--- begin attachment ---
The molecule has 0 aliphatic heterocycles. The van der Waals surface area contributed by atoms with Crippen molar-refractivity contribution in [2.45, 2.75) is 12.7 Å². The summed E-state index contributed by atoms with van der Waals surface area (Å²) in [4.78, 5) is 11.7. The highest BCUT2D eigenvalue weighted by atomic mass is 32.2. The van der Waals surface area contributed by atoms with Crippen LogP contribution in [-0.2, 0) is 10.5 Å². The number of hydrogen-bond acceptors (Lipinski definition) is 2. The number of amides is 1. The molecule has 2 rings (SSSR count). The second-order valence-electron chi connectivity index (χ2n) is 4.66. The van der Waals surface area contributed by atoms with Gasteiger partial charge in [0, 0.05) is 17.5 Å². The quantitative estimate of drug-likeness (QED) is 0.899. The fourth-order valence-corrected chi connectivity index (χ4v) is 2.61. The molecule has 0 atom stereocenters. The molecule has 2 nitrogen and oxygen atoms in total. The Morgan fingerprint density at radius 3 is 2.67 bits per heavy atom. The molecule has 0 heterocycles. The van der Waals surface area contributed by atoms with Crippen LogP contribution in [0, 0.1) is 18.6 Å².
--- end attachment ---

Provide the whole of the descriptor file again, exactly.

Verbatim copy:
The molecule has 0 aliphatic heterocycles. The van der Waals surface area contributed by atoms with Crippen molar-refractivity contribution in [2.45, 2.75) is 12.7 Å². The summed E-state index contributed by atoms with van der Waals surface area (Å²) in [4.78, 5) is 11.7. The highest BCUT2D eigenvalue weighted by atomic mass is 32.2. The van der Waals surface area contributed by atoms with Crippen LogP contribution in [-0.2, 0) is 10.5 Å². The number of hydrogen-bond acceptors (Lipinski definition) is 2. The number of amides is 1. The molecule has 2 rings (SSSR count). The second-order valence-electron chi connectivity index (χ2n) is 4.66. The van der Waals surface area contributed by atoms with Gasteiger partial charge in [0, 0.05) is 17.5 Å². The quantitative estimate of drug-likeness (QED) is 0.899. The fourth-order valence-corrected chi connectivity index (χ4v) is 2.61. The molecule has 0 atom stereocenters. The molecule has 2 nitrogen and oxygen atoms in total. The Morgan fingerprint density at radius 3 is 2.67 bits per heavy atom. The molecule has 0 heterocycles. The van der Waals surface area contributed by atoms with Crippen LogP contribution in [0, 0.1) is 18.6 Å².